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Image / Editorial

Coronavirus: It is time to do our civic duty


by Amanda Cassidy
07th Mar 2020
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Most of us have never lived through a time when civic responsibility was a priority on this scale. But now, with the appearance of coronavirus on our Island, everything has changed.


We didn’t have to send our children away and go to work during wars.

We never had to shelter each other during difficult times or go without or sacrifice things that were important to us for a greater cause.

For the first time in many of our lives, we have to rally like we’ve never had to rally before. The arrival of COVID-19 has meant that there is a new sense of urgency when it comes to working together.

But duty is a new word to us — doing things to benefit the greater good rather than furthering our own needs, an alien concept. Today that means a responsibility that is also measured in a new way  — the online world.

The virus of fearmongering is spreading faster than COVID-19 itself.

Fearmongering

Last week the hoaxes over WhatsApp began arriving. ‘Coronavirus in Leisureplex’ the first text read. ‘A man was there all day celebrating his nephew’s birthday after being in Italy last week’. The fake news spread like wildfire. After receiving the viral message (and passing it on), concerned parents jammed the phonelines at the play-centre in South Dublin which hosts hundreds of children every weekend.

It was eventually revealed as a hoax — a twisted chain-letter text that plays on parenting fear and the current uneasiness when it comes to this virus.

In Co Clare last night, a detailed list of schools closed ‘due to coronavirus fears’ was being shared online. The trouble is that it was actually a list of schools closed due to a weather red alert last year. Someone had doctored the list and sent it viral fueling concerns among a community already petrified that this illness had just taken one step closer to them.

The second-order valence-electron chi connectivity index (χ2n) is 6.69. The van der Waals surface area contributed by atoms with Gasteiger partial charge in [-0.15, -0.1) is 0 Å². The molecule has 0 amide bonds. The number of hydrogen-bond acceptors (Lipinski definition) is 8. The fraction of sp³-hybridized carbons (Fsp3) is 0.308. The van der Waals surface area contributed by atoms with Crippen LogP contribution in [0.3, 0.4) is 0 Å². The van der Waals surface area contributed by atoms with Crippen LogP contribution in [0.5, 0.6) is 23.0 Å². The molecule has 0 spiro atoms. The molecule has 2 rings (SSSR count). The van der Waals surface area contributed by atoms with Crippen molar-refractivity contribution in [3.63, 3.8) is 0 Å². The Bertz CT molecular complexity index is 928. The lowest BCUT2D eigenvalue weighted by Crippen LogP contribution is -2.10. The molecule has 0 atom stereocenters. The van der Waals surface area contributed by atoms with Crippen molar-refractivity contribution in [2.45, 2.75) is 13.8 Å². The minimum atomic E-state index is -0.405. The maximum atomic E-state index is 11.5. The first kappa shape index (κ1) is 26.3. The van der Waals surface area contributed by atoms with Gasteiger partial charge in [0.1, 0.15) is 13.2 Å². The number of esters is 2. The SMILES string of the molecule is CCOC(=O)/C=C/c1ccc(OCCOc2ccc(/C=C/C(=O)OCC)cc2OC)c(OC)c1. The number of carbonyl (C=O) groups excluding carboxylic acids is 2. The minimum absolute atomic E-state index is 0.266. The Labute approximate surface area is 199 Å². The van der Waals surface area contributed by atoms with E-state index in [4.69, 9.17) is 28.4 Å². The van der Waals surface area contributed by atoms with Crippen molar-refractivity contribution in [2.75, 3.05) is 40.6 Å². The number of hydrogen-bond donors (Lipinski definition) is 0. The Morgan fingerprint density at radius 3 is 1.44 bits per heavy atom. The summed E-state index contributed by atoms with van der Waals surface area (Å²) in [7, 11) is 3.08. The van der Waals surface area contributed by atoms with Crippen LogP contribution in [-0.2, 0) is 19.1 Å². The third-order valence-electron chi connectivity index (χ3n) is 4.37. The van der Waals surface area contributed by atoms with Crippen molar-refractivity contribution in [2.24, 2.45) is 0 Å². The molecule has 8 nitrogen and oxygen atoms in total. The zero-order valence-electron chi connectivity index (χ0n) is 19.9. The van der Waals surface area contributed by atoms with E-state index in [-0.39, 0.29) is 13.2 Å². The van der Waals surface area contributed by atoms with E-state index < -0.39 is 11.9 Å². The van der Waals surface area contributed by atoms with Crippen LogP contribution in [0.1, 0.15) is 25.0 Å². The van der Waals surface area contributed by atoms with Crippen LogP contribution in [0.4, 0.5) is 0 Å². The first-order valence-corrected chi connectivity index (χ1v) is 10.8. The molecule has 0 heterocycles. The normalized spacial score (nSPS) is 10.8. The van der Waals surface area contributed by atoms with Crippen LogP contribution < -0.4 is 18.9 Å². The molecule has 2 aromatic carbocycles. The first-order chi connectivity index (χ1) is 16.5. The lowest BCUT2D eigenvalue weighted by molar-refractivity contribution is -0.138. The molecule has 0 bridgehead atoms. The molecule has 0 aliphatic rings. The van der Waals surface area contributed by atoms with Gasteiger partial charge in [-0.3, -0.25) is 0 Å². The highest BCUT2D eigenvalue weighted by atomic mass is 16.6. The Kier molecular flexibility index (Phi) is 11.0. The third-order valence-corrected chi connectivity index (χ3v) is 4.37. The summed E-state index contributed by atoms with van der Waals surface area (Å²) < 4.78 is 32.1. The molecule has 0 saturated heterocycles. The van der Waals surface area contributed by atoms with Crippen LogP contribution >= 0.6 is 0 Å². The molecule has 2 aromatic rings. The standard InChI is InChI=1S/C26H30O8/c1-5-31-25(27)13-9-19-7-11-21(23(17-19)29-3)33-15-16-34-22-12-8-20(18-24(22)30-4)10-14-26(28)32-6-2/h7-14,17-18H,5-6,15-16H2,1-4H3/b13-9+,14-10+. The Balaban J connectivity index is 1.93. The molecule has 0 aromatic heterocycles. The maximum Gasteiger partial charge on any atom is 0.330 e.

The virus of fearmongering is spreading faster than COVID-19 itself. And we each have a responsibility to ensure we don’t play into this game. That’s our new-fashioned civic duty. Because it isn’t a game, this is scary real-life stuff that doesn’t need to be escalated.

The media too has a duty — a responsibility to report the facts and to stop sensationalising some of the details.

Today a headline in one of the usual culprits reads that the global death toll could reach 68 million. This is based on an algorithm that just multiplies continuously without taking into account things like containment, future vaccines, seasonality and hundreds of other factors that will affect those numbers.

The result is nothing but panic. It prompts some to stockpile groceries unnecessarily so that others go without. Or horde face-masks so the health professionals go without. This is the opposite of social responsibility. This is prioritising the individual.

Let’s shelf the panic — it breeds selfishness

Duty

If there was ever a time to trust in the experts, this is it. If there was ever a time to take everything else with a pinch of salt, this is also it. People love a good panic — something the social media conspiracy theorists, the tabloids and those seeking to spread fear are preying on.

The majority of us, should we get the virus, will be fine. We are the ones that should be signing up to help the more vulnerable and the elderly with things like delivering shopping to them… rather than stealing it off them in the supermarket aisle.

Maybe this can even be a crisis that brings back the lost sense of community spirit, communal resilience, neighbourly relationships, pride in how we overcome adversity together…

Let’s shelf the panic — it breeds selfishness. And for goodness sake, don’t spread rumours without actual verification. It is time we braced ourselves for what we can do instead of shivering about what we can’t.

It’s time to do our civic duty. It’s time to wear the crown.

  • HSE Helpline 1850 24 1850 – Mon-Fri 8am to 8pm and 10am-5pm Sat-Sun

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Read more: The reason coronavirus may hit men harder than women